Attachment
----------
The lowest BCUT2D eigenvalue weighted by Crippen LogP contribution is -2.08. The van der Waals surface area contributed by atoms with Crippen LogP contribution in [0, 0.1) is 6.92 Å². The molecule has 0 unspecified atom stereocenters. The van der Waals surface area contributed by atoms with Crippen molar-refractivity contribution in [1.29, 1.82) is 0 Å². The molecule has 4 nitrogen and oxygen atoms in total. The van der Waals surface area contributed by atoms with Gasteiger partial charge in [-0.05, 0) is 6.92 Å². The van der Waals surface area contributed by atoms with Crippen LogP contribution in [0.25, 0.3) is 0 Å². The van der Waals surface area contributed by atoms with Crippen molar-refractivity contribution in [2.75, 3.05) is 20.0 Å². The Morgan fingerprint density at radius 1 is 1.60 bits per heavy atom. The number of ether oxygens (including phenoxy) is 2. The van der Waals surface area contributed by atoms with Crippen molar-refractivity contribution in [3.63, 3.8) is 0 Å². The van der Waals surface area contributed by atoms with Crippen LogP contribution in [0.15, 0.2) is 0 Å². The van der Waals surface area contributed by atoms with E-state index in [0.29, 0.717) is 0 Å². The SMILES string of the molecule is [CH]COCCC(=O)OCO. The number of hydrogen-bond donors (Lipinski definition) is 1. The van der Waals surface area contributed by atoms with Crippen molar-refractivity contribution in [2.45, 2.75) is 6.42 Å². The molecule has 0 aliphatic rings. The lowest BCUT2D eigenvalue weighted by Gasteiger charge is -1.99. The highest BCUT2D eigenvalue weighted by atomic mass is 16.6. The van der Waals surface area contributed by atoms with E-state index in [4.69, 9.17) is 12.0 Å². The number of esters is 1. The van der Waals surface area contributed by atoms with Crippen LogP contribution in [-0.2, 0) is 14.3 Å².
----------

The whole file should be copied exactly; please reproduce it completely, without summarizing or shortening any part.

The lowest BCUT2D eigenvalue weighted by Crippen LogP contribution is -2.08. The van der Waals surface area contributed by atoms with Crippen LogP contribution in [0, 0.1) is 6.92 Å². The molecule has 0 unspecified atom stereocenters. The van der Waals surface area contributed by atoms with Crippen molar-refractivity contribution in [1.29, 1.82) is 0 Å². The molecule has 4 nitrogen and oxygen atoms in total. The van der Waals surface area contributed by atoms with Gasteiger partial charge in [-0.05, 0) is 6.92 Å². The van der Waals surface area contributed by atoms with Crippen LogP contribution in [0.25, 0.3) is 0 Å². The van der Waals surface area contributed by atoms with Crippen molar-refractivity contribution in [2.75, 3.05) is 20.0 Å². The Morgan fingerprint density at radius 1 is 1.60 bits per heavy atom. The number of ether oxygens (including phenoxy) is 2. The van der Waals surface area contributed by atoms with Crippen molar-refractivity contribution in [3.63, 3.8) is 0 Å². The van der Waals surface area contributed by atoms with Crippen LogP contribution in [0.15, 0.2) is 0 Å². The van der Waals surface area contributed by atoms with E-state index in [0.29, 0.717) is 0 Å². The SMILES string of the molecule is [CH]COCCC(=O)OCO. The number of hydrogen-bond donors (Lipinski definition) is 1. The van der Waals surface area contributed by atoms with Crippen molar-refractivity contribution in [2.45, 2.75) is 6.42 Å². The molecule has 0 aliphatic rings. The lowest BCUT2D eigenvalue weighted by Gasteiger charge is -1.99. The highest BCUT2D eigenvalue weighted by atomic mass is 16.6. The van der Waals surface area contributed by atoms with E-state index in [4.69, 9.17) is 12.0 Å². The number of esters is 1. The van der Waals surface area contributed by atoms with Crippen LogP contribution in [-0.2, 0) is 14.3 Å².